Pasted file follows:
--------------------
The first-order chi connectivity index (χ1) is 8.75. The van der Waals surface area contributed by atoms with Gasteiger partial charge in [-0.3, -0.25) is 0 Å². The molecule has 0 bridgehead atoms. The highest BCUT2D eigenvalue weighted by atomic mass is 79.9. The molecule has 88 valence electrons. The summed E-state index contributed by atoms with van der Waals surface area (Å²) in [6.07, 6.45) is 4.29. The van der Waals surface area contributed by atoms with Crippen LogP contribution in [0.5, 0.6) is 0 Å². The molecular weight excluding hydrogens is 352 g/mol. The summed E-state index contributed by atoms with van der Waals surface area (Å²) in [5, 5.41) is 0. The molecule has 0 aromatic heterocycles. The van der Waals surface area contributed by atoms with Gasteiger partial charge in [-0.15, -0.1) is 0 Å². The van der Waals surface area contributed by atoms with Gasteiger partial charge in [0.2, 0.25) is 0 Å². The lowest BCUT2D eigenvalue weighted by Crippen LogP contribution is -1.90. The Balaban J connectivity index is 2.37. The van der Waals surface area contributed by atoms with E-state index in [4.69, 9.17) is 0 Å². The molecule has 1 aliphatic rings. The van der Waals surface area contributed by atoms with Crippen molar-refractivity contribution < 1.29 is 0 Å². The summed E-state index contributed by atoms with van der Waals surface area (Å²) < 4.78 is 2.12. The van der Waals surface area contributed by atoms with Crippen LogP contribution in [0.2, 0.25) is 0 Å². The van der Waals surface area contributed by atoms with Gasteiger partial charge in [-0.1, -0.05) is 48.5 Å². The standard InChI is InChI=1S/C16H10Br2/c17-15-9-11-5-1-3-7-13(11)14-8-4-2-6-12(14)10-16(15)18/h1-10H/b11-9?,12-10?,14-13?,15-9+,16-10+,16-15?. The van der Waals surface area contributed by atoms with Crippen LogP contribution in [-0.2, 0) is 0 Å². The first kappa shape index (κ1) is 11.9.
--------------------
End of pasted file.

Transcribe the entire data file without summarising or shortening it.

The first-order chi connectivity index (χ1) is 8.75. The van der Waals surface area contributed by atoms with Gasteiger partial charge in [-0.3, -0.25) is 0 Å². The molecule has 0 bridgehead atoms. The highest BCUT2D eigenvalue weighted by atomic mass is 79.9. The molecule has 88 valence electrons. The summed E-state index contributed by atoms with van der Waals surface area (Å²) in [6.07, 6.45) is 4.29. The van der Waals surface area contributed by atoms with Crippen LogP contribution in [0.5, 0.6) is 0 Å². The molecular weight excluding hydrogens is 352 g/mol. The summed E-state index contributed by atoms with van der Waals surface area (Å²) in [5, 5.41) is 0. The molecule has 0 aromatic heterocycles. The van der Waals surface area contributed by atoms with Gasteiger partial charge in [-0.15, -0.1) is 0 Å². The van der Waals surface area contributed by atoms with Gasteiger partial charge in [0.2, 0.25) is 0 Å². The lowest BCUT2D eigenvalue weighted by Crippen LogP contribution is -1.90. The Balaban J connectivity index is 2.37. The van der Waals surface area contributed by atoms with E-state index in [4.69, 9.17) is 0 Å². The molecule has 1 aliphatic rings. The van der Waals surface area contributed by atoms with Crippen molar-refractivity contribution < 1.29 is 0 Å². The summed E-state index contributed by atoms with van der Waals surface area (Å²) < 4.78 is 2.12. The van der Waals surface area contributed by atoms with Crippen LogP contribution in [0.2, 0.25) is 0 Å². The van der Waals surface area contributed by atoms with Gasteiger partial charge in [-0.1, -0.05) is 48.5 Å². The standard InChI is InChI=1S/C16H10Br2/c17-15-9-11-5-1-3-7-13(11)14-8-4-2-6-12(14)10-16(15)18/h1-10H/b11-9?,12-10?,14-13?,15-9+,16-10+,16-15?. The van der Waals surface area contributed by atoms with Crippen LogP contribution in [-0.2, 0) is 0 Å². The first kappa shape index (κ1) is 11.9.